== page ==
Windows does not come with an SSH client, which means you will need to install one on your computer if you are a Windows user. The two options we suggest are Git and Cygwin - feel free to choose whichever you would like. You should have already installed Git, but it only lets you use the basic Linux commands. Cygwin puts a full UNIX environment (or close to it) on your computer, and you can use its command-line prompt. It is very powerful, easy to set up, and a great way to be able to use UNIX commands even on your Windows machine. However, a disadvantage is that Cygwin has more overhead than Git.

Part 1: VM and SSH

For this class, you will have the option of either using the VirtualBox VM to run Ubuntu or using SSH to remotely connect to a Cornell Ubuntu machine. Choose either Part 1a or Part 1b to ensure you have access to an Ubuntu machine. 1b may be easier to set up for some students (despite the length of the write-up), but as aforementioned, you must make sure to have an Internet connection.

Why are going through all the trouble of setting this up?

For one, it's often very difficult to get all of the course software on the variety of different computers and operating systems that everybody brings to the class. But more importantly, we want to ensure that the everyone is working in the same environment so that we can guarantee that if it works for you, it will also work for us (and our autograder). We therefore require that you do all of your projects work on the Ubuntu environment that we set up for you, because some of the projects we will be doing later on may work differently in different environments. We want to avoid anyone submitting anything that works on their computer but then doesn't work on our machines because the environment is different.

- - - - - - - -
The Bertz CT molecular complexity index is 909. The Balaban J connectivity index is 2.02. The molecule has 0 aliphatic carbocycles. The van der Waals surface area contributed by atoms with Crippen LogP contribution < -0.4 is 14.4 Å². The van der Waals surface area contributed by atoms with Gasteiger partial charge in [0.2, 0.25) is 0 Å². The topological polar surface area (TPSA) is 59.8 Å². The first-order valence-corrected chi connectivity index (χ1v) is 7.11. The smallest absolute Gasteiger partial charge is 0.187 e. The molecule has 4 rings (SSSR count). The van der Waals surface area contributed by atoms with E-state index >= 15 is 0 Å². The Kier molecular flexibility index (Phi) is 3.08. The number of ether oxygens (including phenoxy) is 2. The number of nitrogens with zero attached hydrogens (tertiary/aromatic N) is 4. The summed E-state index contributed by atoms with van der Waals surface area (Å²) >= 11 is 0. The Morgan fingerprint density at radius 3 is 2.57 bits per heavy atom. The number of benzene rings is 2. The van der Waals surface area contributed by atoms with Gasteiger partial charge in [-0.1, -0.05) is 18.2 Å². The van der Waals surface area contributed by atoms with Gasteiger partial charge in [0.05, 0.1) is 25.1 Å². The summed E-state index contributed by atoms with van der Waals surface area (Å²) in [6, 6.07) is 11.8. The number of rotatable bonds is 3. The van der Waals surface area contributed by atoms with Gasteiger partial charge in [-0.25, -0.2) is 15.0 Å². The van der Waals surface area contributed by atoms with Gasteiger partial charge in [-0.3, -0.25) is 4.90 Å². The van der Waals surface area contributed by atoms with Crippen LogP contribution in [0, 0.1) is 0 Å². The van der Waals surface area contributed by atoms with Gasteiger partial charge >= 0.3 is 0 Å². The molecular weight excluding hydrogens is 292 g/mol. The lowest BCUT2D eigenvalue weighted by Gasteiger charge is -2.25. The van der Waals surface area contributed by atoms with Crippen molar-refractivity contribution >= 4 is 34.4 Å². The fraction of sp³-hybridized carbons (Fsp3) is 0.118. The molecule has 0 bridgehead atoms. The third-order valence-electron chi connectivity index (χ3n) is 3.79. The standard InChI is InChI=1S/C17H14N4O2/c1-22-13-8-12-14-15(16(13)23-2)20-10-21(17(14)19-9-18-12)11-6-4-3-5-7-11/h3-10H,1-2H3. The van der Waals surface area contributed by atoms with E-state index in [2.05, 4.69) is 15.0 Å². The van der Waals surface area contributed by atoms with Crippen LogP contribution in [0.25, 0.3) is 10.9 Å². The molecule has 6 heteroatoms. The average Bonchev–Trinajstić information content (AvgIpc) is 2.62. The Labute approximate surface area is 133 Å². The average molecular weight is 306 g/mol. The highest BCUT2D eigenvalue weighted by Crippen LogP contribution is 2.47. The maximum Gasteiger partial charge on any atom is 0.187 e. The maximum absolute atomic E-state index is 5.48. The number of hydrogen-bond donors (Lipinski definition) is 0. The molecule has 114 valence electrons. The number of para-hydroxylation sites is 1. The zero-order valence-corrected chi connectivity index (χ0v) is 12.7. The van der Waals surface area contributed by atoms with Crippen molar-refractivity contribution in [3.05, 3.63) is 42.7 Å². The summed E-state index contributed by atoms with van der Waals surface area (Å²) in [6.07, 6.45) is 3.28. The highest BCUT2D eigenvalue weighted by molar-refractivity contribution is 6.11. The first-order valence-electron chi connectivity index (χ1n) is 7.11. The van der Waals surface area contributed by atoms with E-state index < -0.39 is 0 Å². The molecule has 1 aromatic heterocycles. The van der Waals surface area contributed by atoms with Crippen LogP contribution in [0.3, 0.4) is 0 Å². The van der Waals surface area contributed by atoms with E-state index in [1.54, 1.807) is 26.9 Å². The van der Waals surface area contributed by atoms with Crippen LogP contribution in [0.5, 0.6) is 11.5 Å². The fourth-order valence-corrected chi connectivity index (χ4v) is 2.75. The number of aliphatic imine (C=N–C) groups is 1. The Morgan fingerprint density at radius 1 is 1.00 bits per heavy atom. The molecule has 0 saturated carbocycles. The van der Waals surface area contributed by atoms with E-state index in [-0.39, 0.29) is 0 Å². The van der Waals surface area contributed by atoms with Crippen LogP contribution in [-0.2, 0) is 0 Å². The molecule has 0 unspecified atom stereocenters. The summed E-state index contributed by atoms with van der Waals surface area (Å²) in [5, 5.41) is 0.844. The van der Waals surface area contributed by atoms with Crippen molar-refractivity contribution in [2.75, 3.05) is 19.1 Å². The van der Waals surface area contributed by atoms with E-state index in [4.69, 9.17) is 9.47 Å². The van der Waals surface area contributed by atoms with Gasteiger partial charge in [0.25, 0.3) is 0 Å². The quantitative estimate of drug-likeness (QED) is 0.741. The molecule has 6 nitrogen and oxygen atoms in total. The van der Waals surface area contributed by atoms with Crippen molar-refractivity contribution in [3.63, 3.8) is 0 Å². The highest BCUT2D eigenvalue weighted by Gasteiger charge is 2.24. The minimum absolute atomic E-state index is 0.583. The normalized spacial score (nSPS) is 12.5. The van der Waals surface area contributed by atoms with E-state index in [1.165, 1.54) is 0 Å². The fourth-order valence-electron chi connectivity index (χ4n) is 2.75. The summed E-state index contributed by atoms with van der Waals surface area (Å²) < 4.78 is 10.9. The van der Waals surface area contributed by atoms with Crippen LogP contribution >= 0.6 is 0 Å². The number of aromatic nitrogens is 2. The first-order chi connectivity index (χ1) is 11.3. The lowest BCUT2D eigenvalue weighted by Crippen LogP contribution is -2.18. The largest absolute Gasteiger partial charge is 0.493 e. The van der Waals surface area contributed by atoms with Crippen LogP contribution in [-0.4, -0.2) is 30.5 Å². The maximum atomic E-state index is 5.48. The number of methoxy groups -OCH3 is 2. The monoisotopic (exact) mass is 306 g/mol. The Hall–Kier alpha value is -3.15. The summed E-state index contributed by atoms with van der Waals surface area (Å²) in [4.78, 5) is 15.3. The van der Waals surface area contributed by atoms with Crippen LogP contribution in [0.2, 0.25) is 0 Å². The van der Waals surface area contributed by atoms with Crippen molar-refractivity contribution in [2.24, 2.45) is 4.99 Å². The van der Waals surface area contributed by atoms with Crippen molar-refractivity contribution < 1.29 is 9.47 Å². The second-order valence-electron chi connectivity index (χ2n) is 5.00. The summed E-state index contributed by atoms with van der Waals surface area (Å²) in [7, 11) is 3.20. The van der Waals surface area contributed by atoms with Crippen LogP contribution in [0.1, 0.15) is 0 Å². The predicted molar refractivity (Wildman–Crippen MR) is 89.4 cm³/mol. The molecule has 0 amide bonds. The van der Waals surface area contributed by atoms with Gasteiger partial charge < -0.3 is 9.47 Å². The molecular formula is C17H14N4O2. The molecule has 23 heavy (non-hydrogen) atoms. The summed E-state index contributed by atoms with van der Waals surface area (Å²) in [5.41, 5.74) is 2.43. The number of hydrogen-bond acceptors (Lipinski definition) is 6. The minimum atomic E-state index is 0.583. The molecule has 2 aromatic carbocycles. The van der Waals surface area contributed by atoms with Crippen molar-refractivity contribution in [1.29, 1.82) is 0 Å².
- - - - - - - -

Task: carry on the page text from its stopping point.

Part 1a: Virtual Machine Setup

For the setup:

  1. Go to the course resources page
  2. Follow the instructions under the Computing Environment section.
    Note: On the VirtualBox website, download the VirtualBox platform packages associated with your current Operating System.
  3. Once you have started up the OS, you can move on to part 2.
    Note: It may take some time to start up.

* You can learn more about VirtualBox at

Part 1b: SSH

SSH (Secure shell) is a method of remotely connecting to and running commands on another computer. Cornell makes Ubuntu machines available to computer science students and we have created one specifically for this class that is equivalent to the VM that is made available.

Important: If you use Windows, your computer does not come with an SSH client. Skip down to "For Windows users only", then come back here to complete the process"

For everyone:

  1. Enter the terminal (Cygwin users remember to use the Cygwin terminal) and type “ssh”, where netid is your netid
  2. Type yes to accept the new SSH target
  3. Now type the password associated with your netid
  4. You’re in! If you don’t already know how the Unix command line works, you’ll learn it later in this lab - that will be how you interact with the files on this machine.
  5. To exit the shell, type exit or hit Ctrl-D